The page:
First human spacewalker, Cosmonaut Alexei Leonov: “Lifting my head I could see the curvature of the Earth's horizon. ’So the world really is round,’ I said softly to myself, as if the words came from somewhere deep in my soul. "

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Ski

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Re: Photographic Evidence of Curvature Beyond the Visible Horizon
« Reply #20 on: September 18, 2011, 10:00:20 AM »
Hurriedly, I'll type another brief message. I hope to give the subject the time it deserves later.

The refracted image, along with the fact that slightly more of the view is visible in the telescopic shots, is consistant with my findings.  See below for images with white lines drawn through the fold line of the refraction. 

I wholly agree with you, in fact, I had thought about including these lines, but it was already late and I slouched. The problem with your interpretation is that the white line drawn on the inferior mirage represents the true horizon. In an inferior mirage the mirage is mirrored below the horizon. I'm sure we can agree with this.
Again, the hill and buildings thereon are restored by magnification. If everything under the white line is projected below the horizon on water, the white line represents the hill of water that rotundity insists is there. The hill of water should not recede by magnification. I will approach this again later tonight, if you wish, but I think I've demonstrated the point sufficiently for everyone to grasp at the moment.

0m 8x

Inferior Mirage by max_wedge, on Flickr

0m 28x

Inferior Mirage by max_wedge, on Flickr


Quote
  Nevertheless, when all the images are taken together, it's quite clear that more is visible at higher elevations.  Indeed, even if the telescopic view HAD restored part of the view, the non-telescopic elevated view restored FAR MORE of the view:
Of course they do because by raising your elevation you are allowing your eye-line to recede farther before it shrinks. This is covered in ENaG, and I don't have time to post more deeply at the moment.


Quote
In a Flat Earth Scenario, increased elevation can not restore any part of the image, since there is no hill of curvature to obsure anything in the first place.
This is not true, and the misunderstanding is because you are misrepresenting true perspective. A simple observation on a locally level surface (basketball court?) will demonstrate this for you. Place a small coin upright at the edge of he court and place your eye as close to the surface at the other end of the court. You will be unable to discern the entirety of the coin until you raise your eye level, but this has nothing to do with a hill of concrete in between you and the coin, and everything to do with your ability to discern objects at distance.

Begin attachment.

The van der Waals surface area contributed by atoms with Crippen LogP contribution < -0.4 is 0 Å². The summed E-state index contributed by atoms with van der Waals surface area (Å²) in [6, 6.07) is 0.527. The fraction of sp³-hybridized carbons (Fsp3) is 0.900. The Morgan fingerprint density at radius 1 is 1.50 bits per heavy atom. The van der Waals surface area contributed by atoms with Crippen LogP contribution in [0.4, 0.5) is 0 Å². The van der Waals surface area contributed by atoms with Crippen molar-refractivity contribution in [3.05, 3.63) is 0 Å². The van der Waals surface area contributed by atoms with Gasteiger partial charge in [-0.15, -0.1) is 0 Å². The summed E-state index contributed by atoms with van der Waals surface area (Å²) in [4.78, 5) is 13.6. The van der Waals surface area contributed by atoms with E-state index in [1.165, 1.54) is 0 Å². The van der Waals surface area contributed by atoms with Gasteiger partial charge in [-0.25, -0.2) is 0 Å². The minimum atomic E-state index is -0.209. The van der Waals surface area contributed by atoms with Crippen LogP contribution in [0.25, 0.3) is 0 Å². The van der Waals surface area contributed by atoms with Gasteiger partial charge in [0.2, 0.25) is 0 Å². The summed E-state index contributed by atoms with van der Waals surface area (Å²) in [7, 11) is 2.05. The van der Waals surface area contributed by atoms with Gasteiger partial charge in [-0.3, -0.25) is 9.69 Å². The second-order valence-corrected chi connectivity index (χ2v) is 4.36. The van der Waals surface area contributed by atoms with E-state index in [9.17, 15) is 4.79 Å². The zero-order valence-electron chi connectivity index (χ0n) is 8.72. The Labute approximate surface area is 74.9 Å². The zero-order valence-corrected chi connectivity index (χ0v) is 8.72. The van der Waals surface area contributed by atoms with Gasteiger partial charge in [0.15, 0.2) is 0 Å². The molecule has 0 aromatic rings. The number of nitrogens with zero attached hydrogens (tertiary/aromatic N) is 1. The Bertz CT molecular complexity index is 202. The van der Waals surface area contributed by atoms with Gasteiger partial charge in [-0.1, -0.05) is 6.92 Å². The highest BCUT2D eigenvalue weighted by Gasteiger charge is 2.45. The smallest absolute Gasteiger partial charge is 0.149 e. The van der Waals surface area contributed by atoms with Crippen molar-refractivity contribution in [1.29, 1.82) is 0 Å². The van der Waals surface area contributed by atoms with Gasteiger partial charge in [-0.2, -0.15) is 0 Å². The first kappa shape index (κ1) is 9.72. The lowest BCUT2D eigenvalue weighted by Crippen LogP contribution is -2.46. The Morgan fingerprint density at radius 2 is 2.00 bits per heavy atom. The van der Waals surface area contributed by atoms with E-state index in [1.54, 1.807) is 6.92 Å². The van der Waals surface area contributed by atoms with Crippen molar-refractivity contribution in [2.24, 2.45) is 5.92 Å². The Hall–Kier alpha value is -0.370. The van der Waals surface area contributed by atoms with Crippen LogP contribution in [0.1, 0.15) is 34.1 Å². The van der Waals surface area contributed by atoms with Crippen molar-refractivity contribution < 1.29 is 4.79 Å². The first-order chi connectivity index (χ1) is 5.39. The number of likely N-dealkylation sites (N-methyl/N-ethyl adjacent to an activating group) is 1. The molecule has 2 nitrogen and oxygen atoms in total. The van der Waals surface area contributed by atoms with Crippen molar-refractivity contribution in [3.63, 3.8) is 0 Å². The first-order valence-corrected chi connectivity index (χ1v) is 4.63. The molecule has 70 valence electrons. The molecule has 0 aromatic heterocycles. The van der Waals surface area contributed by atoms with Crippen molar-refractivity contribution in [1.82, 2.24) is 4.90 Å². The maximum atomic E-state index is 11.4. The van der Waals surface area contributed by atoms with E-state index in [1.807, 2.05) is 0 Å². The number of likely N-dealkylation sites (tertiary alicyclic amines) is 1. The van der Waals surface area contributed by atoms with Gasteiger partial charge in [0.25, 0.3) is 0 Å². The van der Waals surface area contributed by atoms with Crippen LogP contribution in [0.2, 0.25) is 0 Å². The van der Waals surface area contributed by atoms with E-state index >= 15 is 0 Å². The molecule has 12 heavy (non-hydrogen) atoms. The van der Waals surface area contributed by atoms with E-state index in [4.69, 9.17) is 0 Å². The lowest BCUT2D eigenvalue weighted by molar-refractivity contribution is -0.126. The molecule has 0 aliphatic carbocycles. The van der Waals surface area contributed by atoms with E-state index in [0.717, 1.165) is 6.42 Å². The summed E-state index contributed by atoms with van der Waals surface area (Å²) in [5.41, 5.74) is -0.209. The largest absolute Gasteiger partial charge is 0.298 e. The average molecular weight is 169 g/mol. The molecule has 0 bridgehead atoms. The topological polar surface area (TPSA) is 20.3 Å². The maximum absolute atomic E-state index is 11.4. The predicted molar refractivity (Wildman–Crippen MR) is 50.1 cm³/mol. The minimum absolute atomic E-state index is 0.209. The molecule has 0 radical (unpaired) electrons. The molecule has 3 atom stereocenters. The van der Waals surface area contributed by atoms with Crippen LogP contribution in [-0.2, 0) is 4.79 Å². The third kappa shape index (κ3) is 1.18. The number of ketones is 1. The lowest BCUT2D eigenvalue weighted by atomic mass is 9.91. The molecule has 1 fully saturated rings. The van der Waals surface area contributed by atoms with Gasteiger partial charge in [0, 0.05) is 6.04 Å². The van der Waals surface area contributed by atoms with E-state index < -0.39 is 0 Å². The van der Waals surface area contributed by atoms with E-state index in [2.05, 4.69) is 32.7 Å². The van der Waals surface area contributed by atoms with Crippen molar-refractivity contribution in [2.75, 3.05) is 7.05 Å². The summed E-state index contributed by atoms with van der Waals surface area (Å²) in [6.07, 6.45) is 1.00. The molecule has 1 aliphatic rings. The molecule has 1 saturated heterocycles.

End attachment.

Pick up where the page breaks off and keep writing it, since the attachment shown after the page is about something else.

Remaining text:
Quote
Also please note, I will gladly do more such experiments, and also hope to do some on a day were there is no mirage evident.
This would be splendid. Thank you again. I will also address some of the other photos you have taken when I have the time, but this series of pictures showed the effect for markedly than the others.
"Never think you can turn over any old falsehood without a terrible squirming of the horrid little population that dwells under it." -O.W. Holmes "Truth forever on the scaffold, Wrong forever on the throne.."

Re: Photographic Evidence of Curvature Beyond the Visible Horizon
« Reply #21 on: September 18, 2011, 10:44:22 AM »
can you estimate the radius of the earth from these observations?

No declination or distance measurements were taken, so no.

So according to these pictures:

  • The earth is (roughly) a sphere
  • It's impossible to describe the size of this sphere

This is a completely unscientific approach.

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Nolhekh

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Re: Photographic Evidence of Curvature Beyond the Visible Horizon
« Reply #22 on: September 18, 2011, 10:56:30 AM »
can you estimate the radius of the earth from these observations?

No declination or distance measurements were taken, so no.

So according to these pictures:

  • The earth is (roughly) a sphere
  • It's impossible to describe the size of this sphere

This is a completely unscientific approach.

If he had taken some angle measurements for the horizon, we would have a size for the sphere.  He didn't so we don't.

But keep in mind, that with this logic, Ski can't claim this as scientific evidence either, because rowbotham doesn't provide a formula for determining how far objects restore based on altitude.

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Nolhekh

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Re: Photographic Evidence of Curvature Beyond the Visible Horizon
« Reply #23 on: September 18, 2011, 11:14:29 AM »
Quote
In a Flat Earth Scenario, increased elevation can not restore any part of the image, since there is no hill of curvature to obsure anything in the first place.